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Year : 2021  |  Volume : 37  |  Issue : 2  |  Page : 193-194
 

HERO trial: A rescue from injectable androgen deprivation therapy


Department of Urology, AIIMS, Rishikesh, Uttarakhand, India

Date of Submission07-Sep-2020
Date of Acceptance27-Dec-2020
Date of Web Publication1-Apr-2021

Correspondence Address:
Satish Kumar Ranjan
Department of Urology, AIIMS, Rishikesh, Uttarakhand
India
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Source of Support: None, Conflict of Interest: None


DOI: 10.4103/iju.IJU_497_20

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How to cite this article:
Ranjan SK. HERO trial: A rescue from injectable androgen deprivation therapy. Indian J Urol 2021;37:193-4

How to cite this URL:
Ranjan SK. HERO trial: A rescue from injectable androgen deprivation therapy. Indian J Urol [serial online] 2021 [cited 2021 Jul 25];37:193-4. Available from: https://www.indianjurol.com/text.asp?2021/37/2/193/312927



   Summary Top


The HERO trial is a Phase III, multinational, open-label, randomized controlled trial comparing relugolix (oral gonadotropin-releasing hormone antagonists [GnRH] antagonist) with leuprolide (injectable luteinizing hormone-releasing hormone [LHRH] agonist) in the patients of advance carcinoma prostate (PCa).[1] The trial enrolled PCa patients who either relapsed (biochemical or clinical) after curative local treatment (n = 467) or had incurable locally advanced disease (n = 252) or newly diagnosed with hormone-sensitive metastatic disease (n = 211). Patients with major cardiovascular events within 6 months were excluded from the study. They were randomized to 2:1 ratio to get either oral relugolix (n = 622, 360 mg followed by 120 mg once daily) or injectable leuprolide (n = 308, 22.5 mg or 11.25 mg every 3 months) for 1 year. Both the arms were balanced in terms of age, geographical region, metastasis, disease category, Gleason score, performance status, and treatment received.

The primary end point was sustained castrate level of testosterone (<50 mg/dL) during the treatment period (from 29 days to 48 weeks). The secondary end points were noninferiority or superiority of relugolix over leuprolide, probability of castrate level of testosterone at day 4 and 15, the probability of prostate-specific antigen (PSA) response, and profound testosterone suppression (<20 mg/dL) at day 15 and the mean FSH level (normal 1.5–12.4 IU/L) at 6 months.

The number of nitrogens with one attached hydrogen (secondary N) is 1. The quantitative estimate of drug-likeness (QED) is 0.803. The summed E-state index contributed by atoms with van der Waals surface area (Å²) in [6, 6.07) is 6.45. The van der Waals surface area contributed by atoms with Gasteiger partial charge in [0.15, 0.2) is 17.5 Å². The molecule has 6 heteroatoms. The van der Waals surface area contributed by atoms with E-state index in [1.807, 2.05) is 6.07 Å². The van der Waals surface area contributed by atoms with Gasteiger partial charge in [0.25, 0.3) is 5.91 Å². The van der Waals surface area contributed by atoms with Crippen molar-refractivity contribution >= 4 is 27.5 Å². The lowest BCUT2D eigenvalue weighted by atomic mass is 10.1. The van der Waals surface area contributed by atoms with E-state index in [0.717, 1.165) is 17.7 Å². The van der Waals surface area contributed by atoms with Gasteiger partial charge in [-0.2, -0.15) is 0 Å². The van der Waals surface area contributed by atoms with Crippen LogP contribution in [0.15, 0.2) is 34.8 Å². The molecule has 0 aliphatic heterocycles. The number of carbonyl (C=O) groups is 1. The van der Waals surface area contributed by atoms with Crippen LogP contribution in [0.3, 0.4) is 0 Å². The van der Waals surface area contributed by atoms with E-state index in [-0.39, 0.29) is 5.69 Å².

The sustained castrate level of testosterone was maintained in 96.7% and 88.8% in relugolix and leuprolide groups, respectively, from day 29 to 48 weeks. The trial showed the superiority of the new oral drug over leuprolide (P < 0.001) in terms of primary as well as all secondary end points. These were castrate level of testosterone on day 4 (56% vs. 0%), day 15 caT (98.7% vs. 12%), testosterone level <20 mg/dL on day 15 (78.4% vs 1%), PSA response at day 15 (79.4 vs. 19.8%), and FSH suppression at 6 months (1.72 IU/L vs. 5.95 IU/L).

In the leuprolide group, there was a testosterone surge at day 4, which returned to castrate level by day 29, while in relugolix, the mean testosterone decreased to 38 mg/dL on day four. Adherence to treatment was >99% in both the groups. The most common adverse event observed was hot flashes (54.3% vs. 51.6%), followed by mild-to-moderate diarrhea (12.2% vs. 6.8%) and hepatic dysfunction (1.4% vs. 1.3%) in the relugolix and leuprolide groups, respectively. The major cardiovascular events (6.2% vs. 2.9%) and fatality (2.9% vs. 1.1%) were higher in the leuprolide group. There was an early return of normal serum testosterone level (≥280 mg/dL) at 3 months in the relugolix (54%) than leuprolide (3%) group. The authors conclude that relugolix is superior over leuprolide with lesser major cardiovascular risk.


   Comments Top


Androgen deprivation therapy (ADT) is the mainstay of treatment of high risk,[2] locally advanced, biochemical recurrent, metastatic hormone-sensitive, and castrate-resistant prostate cancer. ADT in the form of bilateral orchiectomy, GnRH agonist, or antagonist is well accepted, and no studies have shown the superiority of one over other.[3] The approximate time to achieve castrate level of testosterone in >90% patients is 12 h, 3 days, and 3 weeks in bilateral orchiectomy, GnRH antagonist, and agonist treatment, respectively.[1],[4] Bilateral orchiectomy is an irreversible ADT, and is recommended for patients who require lifelong androgen suppression. GnRH agonists often cause an androgen surge that may result in worsening of bone pain, obstructive LUTS, spinal cord compression, significant cardiovascular events, and rarely death.[5],[6] Hence, patients with a high risk of flare and low serum testosterone level should be considered for either GnRH/LHRH antagonist or bilateral orchiectomy (only if permanent castration is warranted) according to the saturation model.[5] This includes patients with impending spinal cord compression, extensive vertebral metastasis, severe obstructive lower urinary tract symptoms, or with high cardiovascular risk. The only commercially available GnRH antagonist for treatment of PCa is Degarelix, which showed rapid (day 3 castrate level of testosterone, 96.1% vs. 0%) and sustained testosterone suppression (castrate level of testosterone at 1 year, 97.2% vs. 96.1%) as compared to leuprolide. One strong drawback of degarelix is high injection-site reaction (40%).[7]